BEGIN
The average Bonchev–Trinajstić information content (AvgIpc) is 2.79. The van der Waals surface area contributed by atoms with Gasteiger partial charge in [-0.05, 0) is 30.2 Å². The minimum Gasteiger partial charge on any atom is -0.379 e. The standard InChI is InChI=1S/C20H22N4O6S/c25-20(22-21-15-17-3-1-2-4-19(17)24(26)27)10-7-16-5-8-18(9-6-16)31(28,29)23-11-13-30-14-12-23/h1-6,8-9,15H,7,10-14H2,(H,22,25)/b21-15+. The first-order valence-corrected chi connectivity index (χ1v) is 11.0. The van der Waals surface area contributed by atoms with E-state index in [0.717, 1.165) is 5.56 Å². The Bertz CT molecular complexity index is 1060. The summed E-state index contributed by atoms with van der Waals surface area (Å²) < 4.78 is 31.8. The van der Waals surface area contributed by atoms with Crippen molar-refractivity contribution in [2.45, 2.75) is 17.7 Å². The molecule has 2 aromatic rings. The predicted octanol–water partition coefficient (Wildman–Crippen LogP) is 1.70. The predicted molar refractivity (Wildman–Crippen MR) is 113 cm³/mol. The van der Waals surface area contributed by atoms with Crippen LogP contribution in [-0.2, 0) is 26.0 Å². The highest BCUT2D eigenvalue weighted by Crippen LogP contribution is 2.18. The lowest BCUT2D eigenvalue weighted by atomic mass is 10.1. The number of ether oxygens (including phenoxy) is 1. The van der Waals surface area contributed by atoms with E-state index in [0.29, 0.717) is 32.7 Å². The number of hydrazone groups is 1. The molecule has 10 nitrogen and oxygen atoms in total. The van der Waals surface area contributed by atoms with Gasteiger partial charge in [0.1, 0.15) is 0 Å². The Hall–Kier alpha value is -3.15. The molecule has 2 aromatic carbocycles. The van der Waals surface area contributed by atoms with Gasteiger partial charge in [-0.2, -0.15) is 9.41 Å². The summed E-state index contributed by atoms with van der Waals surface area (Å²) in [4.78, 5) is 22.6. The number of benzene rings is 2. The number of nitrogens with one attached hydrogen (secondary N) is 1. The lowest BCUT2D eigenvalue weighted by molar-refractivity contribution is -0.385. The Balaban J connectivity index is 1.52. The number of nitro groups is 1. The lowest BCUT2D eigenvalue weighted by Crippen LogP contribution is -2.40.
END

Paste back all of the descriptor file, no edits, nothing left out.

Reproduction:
The average Bonchev–Trinajstić information content (AvgIpc) is 2.79. The van der Waals surface area contributed by atoms with Gasteiger partial charge in [-0.05, 0) is 30.2 Å². The minimum Gasteiger partial charge on any atom is -0.379 e. The standard InChI is InChI=1S/C20H22N4O6S/c25-20(22-21-15-17-3-1-2-4-19(17)24(26)27)10-7-16-5-8-18(9-6-16)31(28,29)23-11-13-30-14-12-23/h1-6,8-9,15H,7,10-14H2,(H,22,25)/b21-15+. The first-order valence-corrected chi connectivity index (χ1v) is 11.0. The van der Waals surface area contributed by atoms with E-state index in [0.717, 1.165) is 5.56 Å². The Bertz CT molecular complexity index is 1060. The summed E-state index contributed by atoms with van der Waals surface area (Å²) < 4.78 is 31.8. The van der Waals surface area contributed by atoms with Crippen molar-refractivity contribution in [2.45, 2.75) is 17.7 Å². The molecule has 2 aromatic rings. The predicted octanol–water partition coefficient (Wildman–Crippen LogP) is 1.70. The predicted molar refractivity (Wildman–Crippen MR) is 113 cm³/mol. The van der Waals surface area contributed by atoms with Crippen LogP contribution in [-0.2, 0) is 26.0 Å². The highest BCUT2D eigenvalue weighted by Crippen LogP contribution is 2.18. The lowest BCUT2D eigenvalue weighted by atomic mass is 10.1. The number of ether oxygens (including phenoxy) is 1. The van der Waals surface area contributed by atoms with E-state index in [0.29, 0.717) is 32.7 Å². The number of hydrazone groups is 1. The molecule has 10 nitrogen and oxygen atoms in total. The van der Waals surface area contributed by atoms with Gasteiger partial charge in [0.1, 0.15) is 0 Å². The Hall–Kier alpha value is -3.15. The molecule has 2 aromatic carbocycles. The van der Waals surface area contributed by atoms with Gasteiger partial charge in [-0.2, -0.15) is 9.41 Å². The summed E-state index contributed by atoms with van der Waals surface area (Å²) in [4.78, 5) is 22.6. The number of benzene rings is 2. The number of nitrogens with one attached hydrogen (secondary N) is 1. The lowest BCUT2D eigenvalue weighted by molar-refractivity contribution is -0.385. The Balaban J connectivity index is 1.52. The number of nitro groups is 1. The lowest BCUT2D eigenvalue weighted by Crippen LogP contribution is -2.40.